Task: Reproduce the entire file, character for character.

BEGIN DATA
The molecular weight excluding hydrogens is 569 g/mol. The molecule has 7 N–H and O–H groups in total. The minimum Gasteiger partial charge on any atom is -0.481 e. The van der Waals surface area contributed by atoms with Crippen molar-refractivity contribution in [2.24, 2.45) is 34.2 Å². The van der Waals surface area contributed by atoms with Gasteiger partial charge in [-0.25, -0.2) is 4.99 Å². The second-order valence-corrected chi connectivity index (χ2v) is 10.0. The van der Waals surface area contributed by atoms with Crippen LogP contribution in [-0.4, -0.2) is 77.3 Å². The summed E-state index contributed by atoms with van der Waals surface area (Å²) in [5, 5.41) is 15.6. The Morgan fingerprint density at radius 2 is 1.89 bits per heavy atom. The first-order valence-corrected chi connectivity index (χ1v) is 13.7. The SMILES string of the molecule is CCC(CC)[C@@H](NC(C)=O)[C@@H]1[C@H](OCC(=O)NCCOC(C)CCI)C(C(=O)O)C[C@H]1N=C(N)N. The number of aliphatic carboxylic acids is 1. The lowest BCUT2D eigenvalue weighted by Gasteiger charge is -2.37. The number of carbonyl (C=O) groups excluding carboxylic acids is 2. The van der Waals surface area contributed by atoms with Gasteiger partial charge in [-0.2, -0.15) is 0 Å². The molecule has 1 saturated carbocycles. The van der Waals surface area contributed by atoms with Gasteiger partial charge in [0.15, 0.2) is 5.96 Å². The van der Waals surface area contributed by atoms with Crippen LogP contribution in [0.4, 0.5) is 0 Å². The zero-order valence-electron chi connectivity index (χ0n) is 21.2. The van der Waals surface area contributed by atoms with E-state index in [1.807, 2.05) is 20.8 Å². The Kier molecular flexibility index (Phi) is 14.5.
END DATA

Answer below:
The molecular weight excluding hydrogens is 569 g/mol. The molecule has 7 N–H and O–H groups in total. The minimum Gasteiger partial charge on any atom is -0.481 e. The van der Waals surface area contributed by atoms with Crippen molar-refractivity contribution in [2.24, 2.45) is 34.2 Å². The van der Waals surface area contributed by atoms with Gasteiger partial charge in [-0.25, -0.2) is 4.99 Å². The second-order valence-corrected chi connectivity index (χ2v) is 10.0. The van der Waals surface area contributed by atoms with Crippen LogP contribution in [-0.4, -0.2) is 77.3 Å². The summed E-state index contributed by atoms with van der Waals surface area (Å²) in [5, 5.41) is 15.6. The Morgan fingerprint density at radius 2 is 1.89 bits per heavy atom. The first-order valence-corrected chi connectivity index (χ1v) is 13.7. The SMILES string of the molecule is CCC(CC)[C@@H](NC(C)=O)[C@@H]1[C@H](OCC(=O)NCCOC(C)CCI)C(C(=O)O)C[C@H]1N=C(N)N. The number of aliphatic carboxylic acids is 1. The lowest BCUT2D eigenvalue weighted by Gasteiger charge is -2.37. The number of carbonyl (C=O) groups excluding carboxylic acids is 2. The van der Waals surface area contributed by atoms with Gasteiger partial charge in [-0.2, -0.15) is 0 Å². The molecule has 1 saturated carbocycles. The van der Waals surface area contributed by atoms with Gasteiger partial charge in [0.15, 0.2) is 5.96 Å². The van der Waals surface area contributed by atoms with Crippen LogP contribution in [0.4, 0.5) is 0 Å². The zero-order valence-electron chi connectivity index (χ0n) is 21.2. The van der Waals surface area contributed by atoms with E-state index in [1.807, 2.05) is 20.8 Å². The Kier molecular flexibility index (Phi) is 14.5.